However, not all employers will join up, and the 3.6 million self-employed people in this country are excluded from the scheme.
But vouchers are not the only way that you can reduce the cost of paying a professional to look after your children. Families where both parents work at least 16 hours a week (or single-parent families where mum or dad meets this criterion) may be eligible to claim help with the cost of childcare through the working tax credit.
This is a benefit for families on low incomes. It isn't possible to say exactly what the threshold is, because HM Revenue & Customs takes a range of factors into account on each claim, but if you do qualify, you will be able to claim up to 80p of every £1 spent on childcare, up to £175 a week for one child, or £300 a week for two or more children.
This is another benefit made more generous in the Budget - the childcare help was previously limited to 70p in the pound.
Christine Walton, chief executive of the Daycare Trust, says that both Budget initiatives are good news for working parents, as long as they can actually find childcare provision. "Many parents will gain from the increased help with the costs of childcare," she says, "but next year's Comprehensive Spending Review must include a review of funding for the whole early education and childcare system."
There are other types of help available in limited circumstances. Lone parents, for example, may be able to claim childcare support under the New Deal, in order to help them return to work. Also, a few more employers may offer crèches, under a Budget initiative to support childcare in the workplace.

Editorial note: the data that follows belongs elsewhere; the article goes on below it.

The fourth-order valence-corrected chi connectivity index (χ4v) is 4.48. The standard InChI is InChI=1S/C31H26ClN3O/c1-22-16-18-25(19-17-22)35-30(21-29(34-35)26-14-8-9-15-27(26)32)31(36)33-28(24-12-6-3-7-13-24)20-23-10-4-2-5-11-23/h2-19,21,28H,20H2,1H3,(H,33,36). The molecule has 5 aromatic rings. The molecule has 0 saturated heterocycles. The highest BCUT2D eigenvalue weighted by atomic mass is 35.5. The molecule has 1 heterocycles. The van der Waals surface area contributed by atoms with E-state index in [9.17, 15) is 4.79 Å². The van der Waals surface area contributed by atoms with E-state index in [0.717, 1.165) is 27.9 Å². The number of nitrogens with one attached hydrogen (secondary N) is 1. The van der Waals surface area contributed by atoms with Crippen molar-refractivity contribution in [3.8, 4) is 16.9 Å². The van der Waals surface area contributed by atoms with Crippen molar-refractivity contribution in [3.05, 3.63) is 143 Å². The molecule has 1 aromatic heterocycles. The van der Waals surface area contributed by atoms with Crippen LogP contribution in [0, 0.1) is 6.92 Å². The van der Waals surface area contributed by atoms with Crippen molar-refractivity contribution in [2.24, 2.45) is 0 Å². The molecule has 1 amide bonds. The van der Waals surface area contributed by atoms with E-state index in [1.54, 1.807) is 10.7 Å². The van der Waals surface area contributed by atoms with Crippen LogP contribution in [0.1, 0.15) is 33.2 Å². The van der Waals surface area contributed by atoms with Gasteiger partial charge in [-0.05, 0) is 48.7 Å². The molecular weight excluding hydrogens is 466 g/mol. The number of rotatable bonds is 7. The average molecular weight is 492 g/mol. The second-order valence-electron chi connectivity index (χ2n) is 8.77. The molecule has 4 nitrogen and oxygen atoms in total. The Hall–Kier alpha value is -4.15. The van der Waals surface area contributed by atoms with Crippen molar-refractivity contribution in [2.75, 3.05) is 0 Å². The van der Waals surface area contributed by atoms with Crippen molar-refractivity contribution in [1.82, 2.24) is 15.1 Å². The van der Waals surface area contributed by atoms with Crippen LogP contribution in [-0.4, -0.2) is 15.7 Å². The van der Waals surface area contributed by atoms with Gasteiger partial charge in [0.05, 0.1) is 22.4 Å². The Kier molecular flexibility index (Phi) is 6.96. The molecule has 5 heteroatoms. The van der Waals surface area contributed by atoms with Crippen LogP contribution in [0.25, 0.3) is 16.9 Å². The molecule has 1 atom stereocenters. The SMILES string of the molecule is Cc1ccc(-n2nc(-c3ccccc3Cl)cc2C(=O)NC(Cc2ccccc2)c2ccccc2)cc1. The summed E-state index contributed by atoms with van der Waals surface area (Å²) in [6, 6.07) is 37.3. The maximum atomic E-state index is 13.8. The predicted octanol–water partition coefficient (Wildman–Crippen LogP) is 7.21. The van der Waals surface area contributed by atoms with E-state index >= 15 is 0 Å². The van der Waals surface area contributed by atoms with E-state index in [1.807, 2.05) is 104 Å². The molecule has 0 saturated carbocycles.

It is also worth checking whether you are eligible for child tax credits, available to nine out of 10 families. Parents with household incomes of up to £58,000 a year are eligible to claim (rising to £66,000 for families with a child under the age of one). See www.hmrc.gov.uk/individuals.
'My childcare costs are now affordable'
When Gemma Foster joined Praxis Mortgages in Birmingham last year, she was initially disappointed that the firm, which has 100 staff, did not participate in the Government's childcare vouchers scheme. But fortunately, as human resources and training manager, she was able to do something about it.
"I was able to show that it wouldn't cost the company anything other than my time to introduce a scheme," she says. "They were very supportive because they could see the obvious benefits and it was then just a case of working out which staff would be interested."
Gemma had the scheme up and running by November and was one of the first joiners. Her two-and-a-half year-old son Callum is in a nursery four days a week and Gemma claims the full £55 a week worth of vouchers to put towards the fees. "My husband's employer also offers a vouchers scheme, so between the two of us the savings are quite considerable," she adds.